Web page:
Case law is not entirely consistent with regard to the question of which points of contact must have taken place between the reviewer and the reviewee in the context of “one-star reviews” without text. While, for example, according to the rRegional Appeal Court Nuremberg (judgment of 07/17/2019, Ref.: 3 W 1470/19) and the District Court Hamburg (judgment of 01/12/2018, Ref.: 324 O 63/17), the evaluator must have made use of the service of the person concerned, the District Court Augsburg (judgment of 08/17/2017, Ref.: 022 O 560/17), among others, allows it to be sufficient if the evaluator has come into contact with the person concerned in some way. In the opinion of the District Court Luebeck (judgment of 06/13/2018, Ref.: 9 O 59/17), on the other hand, a negative review without text always constitutes an unacceptable infringement of personality rights.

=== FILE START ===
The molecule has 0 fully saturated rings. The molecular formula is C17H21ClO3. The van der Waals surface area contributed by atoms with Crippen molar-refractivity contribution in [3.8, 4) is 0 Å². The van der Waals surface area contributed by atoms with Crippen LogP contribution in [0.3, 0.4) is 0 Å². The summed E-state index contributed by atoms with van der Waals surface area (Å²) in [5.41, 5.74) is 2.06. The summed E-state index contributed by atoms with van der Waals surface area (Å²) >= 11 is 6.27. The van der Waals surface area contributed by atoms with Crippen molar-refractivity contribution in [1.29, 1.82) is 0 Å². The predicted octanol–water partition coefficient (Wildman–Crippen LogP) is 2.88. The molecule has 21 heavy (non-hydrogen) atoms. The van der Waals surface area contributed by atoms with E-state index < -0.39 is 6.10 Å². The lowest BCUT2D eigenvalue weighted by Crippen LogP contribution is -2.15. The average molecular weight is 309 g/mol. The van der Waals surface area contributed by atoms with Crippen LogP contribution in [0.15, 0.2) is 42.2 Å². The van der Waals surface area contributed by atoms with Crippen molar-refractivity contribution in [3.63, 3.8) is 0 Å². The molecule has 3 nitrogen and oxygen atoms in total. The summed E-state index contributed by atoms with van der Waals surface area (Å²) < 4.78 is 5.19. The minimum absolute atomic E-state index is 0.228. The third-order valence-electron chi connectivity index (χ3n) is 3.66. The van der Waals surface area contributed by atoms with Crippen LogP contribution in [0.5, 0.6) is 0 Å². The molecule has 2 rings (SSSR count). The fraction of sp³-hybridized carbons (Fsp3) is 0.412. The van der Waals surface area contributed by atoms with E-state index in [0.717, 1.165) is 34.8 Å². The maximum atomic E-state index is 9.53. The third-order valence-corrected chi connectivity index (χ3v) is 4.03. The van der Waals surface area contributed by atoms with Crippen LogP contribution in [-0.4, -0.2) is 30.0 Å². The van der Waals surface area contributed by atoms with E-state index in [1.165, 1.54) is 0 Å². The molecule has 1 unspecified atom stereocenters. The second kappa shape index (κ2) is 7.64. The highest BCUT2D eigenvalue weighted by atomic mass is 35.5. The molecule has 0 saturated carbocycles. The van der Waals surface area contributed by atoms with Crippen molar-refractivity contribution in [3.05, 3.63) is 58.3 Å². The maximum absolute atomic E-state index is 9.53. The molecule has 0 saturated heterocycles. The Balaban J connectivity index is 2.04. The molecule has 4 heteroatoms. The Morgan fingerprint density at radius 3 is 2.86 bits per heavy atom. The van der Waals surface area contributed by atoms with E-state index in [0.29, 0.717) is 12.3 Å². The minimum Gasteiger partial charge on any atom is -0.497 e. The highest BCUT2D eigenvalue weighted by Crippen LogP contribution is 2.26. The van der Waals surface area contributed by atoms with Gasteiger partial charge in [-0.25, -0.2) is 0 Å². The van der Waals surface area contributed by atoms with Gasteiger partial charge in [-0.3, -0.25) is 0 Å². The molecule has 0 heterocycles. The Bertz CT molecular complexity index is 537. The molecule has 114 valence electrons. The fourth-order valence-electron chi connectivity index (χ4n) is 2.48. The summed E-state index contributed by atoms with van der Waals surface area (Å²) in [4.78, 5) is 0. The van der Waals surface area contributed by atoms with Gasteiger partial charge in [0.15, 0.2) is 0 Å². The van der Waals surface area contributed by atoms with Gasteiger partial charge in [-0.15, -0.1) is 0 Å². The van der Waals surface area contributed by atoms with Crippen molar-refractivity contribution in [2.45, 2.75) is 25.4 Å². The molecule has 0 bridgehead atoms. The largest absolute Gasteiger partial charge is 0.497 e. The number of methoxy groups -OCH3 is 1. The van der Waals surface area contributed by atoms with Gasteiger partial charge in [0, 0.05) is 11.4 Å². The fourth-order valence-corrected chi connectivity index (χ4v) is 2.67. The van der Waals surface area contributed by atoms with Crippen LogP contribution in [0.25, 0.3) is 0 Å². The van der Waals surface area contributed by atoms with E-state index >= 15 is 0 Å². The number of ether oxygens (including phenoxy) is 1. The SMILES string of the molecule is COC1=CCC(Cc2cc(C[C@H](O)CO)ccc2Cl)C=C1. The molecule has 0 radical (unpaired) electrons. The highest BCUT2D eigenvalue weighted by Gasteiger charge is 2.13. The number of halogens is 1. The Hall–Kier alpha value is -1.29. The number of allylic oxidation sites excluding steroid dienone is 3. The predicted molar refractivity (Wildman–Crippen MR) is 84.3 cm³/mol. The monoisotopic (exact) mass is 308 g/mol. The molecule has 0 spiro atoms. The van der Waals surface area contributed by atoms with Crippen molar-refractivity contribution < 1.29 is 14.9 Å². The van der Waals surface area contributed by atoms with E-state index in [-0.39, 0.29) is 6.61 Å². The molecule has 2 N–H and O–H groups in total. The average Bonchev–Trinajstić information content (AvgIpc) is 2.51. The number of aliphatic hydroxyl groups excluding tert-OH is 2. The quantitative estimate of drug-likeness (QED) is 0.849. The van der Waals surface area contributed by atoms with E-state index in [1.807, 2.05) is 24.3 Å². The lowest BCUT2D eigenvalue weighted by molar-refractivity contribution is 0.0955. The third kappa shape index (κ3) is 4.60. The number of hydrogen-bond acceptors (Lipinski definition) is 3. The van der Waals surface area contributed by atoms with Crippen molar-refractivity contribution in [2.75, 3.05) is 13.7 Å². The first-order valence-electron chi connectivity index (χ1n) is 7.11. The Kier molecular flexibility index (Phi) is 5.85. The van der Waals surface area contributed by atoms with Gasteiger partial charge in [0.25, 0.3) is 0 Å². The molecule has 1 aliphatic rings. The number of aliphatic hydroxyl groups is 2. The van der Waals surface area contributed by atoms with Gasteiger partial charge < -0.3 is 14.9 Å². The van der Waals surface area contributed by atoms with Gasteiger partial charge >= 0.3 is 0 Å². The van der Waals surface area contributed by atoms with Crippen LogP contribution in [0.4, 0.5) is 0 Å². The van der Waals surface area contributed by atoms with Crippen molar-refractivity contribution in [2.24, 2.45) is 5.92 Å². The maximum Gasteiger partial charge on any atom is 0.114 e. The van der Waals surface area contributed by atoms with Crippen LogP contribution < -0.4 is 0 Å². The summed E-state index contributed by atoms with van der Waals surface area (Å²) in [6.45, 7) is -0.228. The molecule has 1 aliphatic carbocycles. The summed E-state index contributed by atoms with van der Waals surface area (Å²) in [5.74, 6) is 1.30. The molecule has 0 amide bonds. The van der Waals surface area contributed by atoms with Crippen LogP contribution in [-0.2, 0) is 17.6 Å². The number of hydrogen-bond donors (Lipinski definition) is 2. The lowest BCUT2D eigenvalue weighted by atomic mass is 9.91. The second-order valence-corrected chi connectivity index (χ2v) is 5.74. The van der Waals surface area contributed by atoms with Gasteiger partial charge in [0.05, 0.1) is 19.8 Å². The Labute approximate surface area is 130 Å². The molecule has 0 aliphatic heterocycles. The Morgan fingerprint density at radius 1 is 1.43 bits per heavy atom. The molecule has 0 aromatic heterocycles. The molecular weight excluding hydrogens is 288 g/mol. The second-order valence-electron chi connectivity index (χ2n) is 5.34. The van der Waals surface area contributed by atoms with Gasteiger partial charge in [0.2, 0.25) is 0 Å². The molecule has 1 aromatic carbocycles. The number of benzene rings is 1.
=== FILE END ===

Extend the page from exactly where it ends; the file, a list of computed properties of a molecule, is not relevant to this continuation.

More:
2.3 Multiple ratings and concerted actions

The above principles also apply to so-called concerted actions, i.e. cases in which an affected party is confronted with a number of negative reviews that are based on an agreement or targeted coordination between the reviewers. Such actions are usually aimed solely at harming the person concerned.

In the context of such actions, the person concerned is to be harmed by the fact that as many negative ratings as possible are submitted, which in turn lower the overall average rating. It is conceivable that a person who has actually had a bad experience with the services of the person concerned expressly incites third parties to submit false reviews or that third parties submit inaccurate reviews of their own accord out of solidarity or for other reasons.